1. Thanks for your comment Pam and for dropping by the blog. We visited Lake Itasca as part of a long summer camping trip that followed the Great River Road (http://experiencemississippiriver.com/the-great-river-road-the-best-drive-in-america/) which follows the Mississippi River from its source in MN to the Gulf of Mexico. Until taking this trip, I had no idea what a significant role the Mississippi River has played in American history, and this trip inspired me to learn a bit more about the river. If you have an interest in learning more check out John Barry’s book “Rising Tide” which is about the disastrous flood in 1927. It’s exciting that your son has the opportunity to visit Minneapolis. As you might expect, I think travel is a eye-opening experience and is wonderful for kids (and adults as well). Wish your son best of luck in his competition, and also for you in your recovery. ~James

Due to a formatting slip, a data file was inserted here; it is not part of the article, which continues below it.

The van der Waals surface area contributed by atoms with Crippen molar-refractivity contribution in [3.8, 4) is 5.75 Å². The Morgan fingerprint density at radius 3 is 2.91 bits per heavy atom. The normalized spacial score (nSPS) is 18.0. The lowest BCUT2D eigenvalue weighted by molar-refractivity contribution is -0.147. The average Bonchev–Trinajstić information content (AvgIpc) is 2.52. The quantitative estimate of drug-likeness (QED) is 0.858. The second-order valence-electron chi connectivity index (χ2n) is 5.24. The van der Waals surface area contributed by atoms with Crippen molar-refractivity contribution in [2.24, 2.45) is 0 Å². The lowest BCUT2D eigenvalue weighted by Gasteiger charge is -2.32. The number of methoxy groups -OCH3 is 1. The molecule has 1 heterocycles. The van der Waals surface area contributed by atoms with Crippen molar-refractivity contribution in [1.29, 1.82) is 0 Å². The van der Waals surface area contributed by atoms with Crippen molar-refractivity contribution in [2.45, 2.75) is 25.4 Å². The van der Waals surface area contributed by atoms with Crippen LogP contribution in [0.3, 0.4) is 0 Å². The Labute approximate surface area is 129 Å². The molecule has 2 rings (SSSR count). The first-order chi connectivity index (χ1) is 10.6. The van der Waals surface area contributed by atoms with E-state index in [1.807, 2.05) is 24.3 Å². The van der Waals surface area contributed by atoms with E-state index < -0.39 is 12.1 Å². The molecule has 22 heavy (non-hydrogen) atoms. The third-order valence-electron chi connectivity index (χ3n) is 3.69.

13. Sounds like a pretty fascinating read! I don’t know when I first became aware of New Madrid (did you know it’s not pronounced like the Spanish capital? You’e a geologist; you probably do know it’s MAD-rid), but I’ve always found the idea of a major fault line in the middle of the country quite intriguing. Loved your summary of the book!

    1. Lexie, it’s believed that the earthquakes in the New Madrid area are caused by a deeply buried, failed rift. Basically, that means that 500 million years ago, what is now the central US was splitting apart, and for some reason, then stopped. This complex system of faults was then buried under 10K feet of sediments. The quakes seem to be related to movement along these deeply buried faults. Probably waaay more info than you wanted, but I couldn’t control myself. 😉 ~James